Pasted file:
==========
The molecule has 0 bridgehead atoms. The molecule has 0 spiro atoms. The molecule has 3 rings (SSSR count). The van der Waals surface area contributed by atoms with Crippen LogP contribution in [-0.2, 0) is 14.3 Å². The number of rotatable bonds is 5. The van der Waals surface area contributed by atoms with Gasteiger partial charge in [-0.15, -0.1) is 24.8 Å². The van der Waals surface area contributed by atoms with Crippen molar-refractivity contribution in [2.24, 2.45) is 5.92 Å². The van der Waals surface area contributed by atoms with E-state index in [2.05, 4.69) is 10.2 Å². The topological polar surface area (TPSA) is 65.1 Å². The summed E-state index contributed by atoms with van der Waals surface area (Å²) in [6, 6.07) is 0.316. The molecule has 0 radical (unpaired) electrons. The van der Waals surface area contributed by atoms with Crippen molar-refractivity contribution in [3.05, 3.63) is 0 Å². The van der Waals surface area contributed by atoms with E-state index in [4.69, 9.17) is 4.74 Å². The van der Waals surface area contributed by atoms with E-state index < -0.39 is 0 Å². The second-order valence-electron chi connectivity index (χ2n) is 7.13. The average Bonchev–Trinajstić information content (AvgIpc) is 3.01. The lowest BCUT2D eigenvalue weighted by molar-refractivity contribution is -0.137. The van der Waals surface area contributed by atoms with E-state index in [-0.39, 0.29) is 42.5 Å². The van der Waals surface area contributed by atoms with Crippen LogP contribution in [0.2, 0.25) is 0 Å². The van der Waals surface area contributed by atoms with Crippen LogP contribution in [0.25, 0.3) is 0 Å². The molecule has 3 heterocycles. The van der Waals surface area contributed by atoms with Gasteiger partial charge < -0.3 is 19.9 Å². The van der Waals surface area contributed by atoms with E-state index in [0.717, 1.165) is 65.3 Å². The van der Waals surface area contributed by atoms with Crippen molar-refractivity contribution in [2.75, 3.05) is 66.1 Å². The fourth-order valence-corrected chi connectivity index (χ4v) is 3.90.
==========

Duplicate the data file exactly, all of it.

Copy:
The molecule has 0 bridgehead atoms. The molecule has 0 spiro atoms. The molecule has 3 rings (SSSR count). The van der Waals surface area contributed by atoms with Crippen LogP contribution in [-0.2, 0) is 14.3 Å². The number of rotatable bonds is 5. The van der Waals surface area contributed by atoms with Gasteiger partial charge in [-0.15, -0.1) is 24.8 Å². The van der Waals surface area contributed by atoms with Crippen molar-refractivity contribution in [2.24, 2.45) is 5.92 Å². The van der Waals surface area contributed by atoms with E-state index in [2.05, 4.69) is 10.2 Å². The topological polar surface area (TPSA) is 65.1 Å². The summed E-state index contributed by atoms with van der Waals surface area (Å²) in [6, 6.07) is 0.316. The molecule has 0 radical (unpaired) electrons. The van der Waals surface area contributed by atoms with Crippen molar-refractivity contribution in [3.05, 3.63) is 0 Å². The van der Waals surface area contributed by atoms with E-state index in [4.69, 9.17) is 4.74 Å². The van der Waals surface area contributed by atoms with E-state index < -0.39 is 0 Å². The second-order valence-electron chi connectivity index (χ2n) is 7.13. The average Bonchev–Trinajstić information content (AvgIpc) is 3.01. The lowest BCUT2D eigenvalue weighted by molar-refractivity contribution is -0.137. The van der Waals surface area contributed by atoms with E-state index in [-0.39, 0.29) is 42.5 Å². The van der Waals surface area contributed by atoms with Crippen LogP contribution in [0.2, 0.25) is 0 Å². The van der Waals surface area contributed by atoms with Crippen LogP contribution in [0.25, 0.3) is 0 Å². The molecule has 3 heterocycles. The van der Waals surface area contributed by atoms with Gasteiger partial charge < -0.3 is 19.9 Å². The van der Waals surface area contributed by atoms with E-state index in [0.717, 1.165) is 65.3 Å². The van der Waals surface area contributed by atoms with Crippen molar-refractivity contribution in [2.75, 3.05) is 66.1 Å². The fourth-order valence-corrected chi connectivity index (χ4v) is 3.90.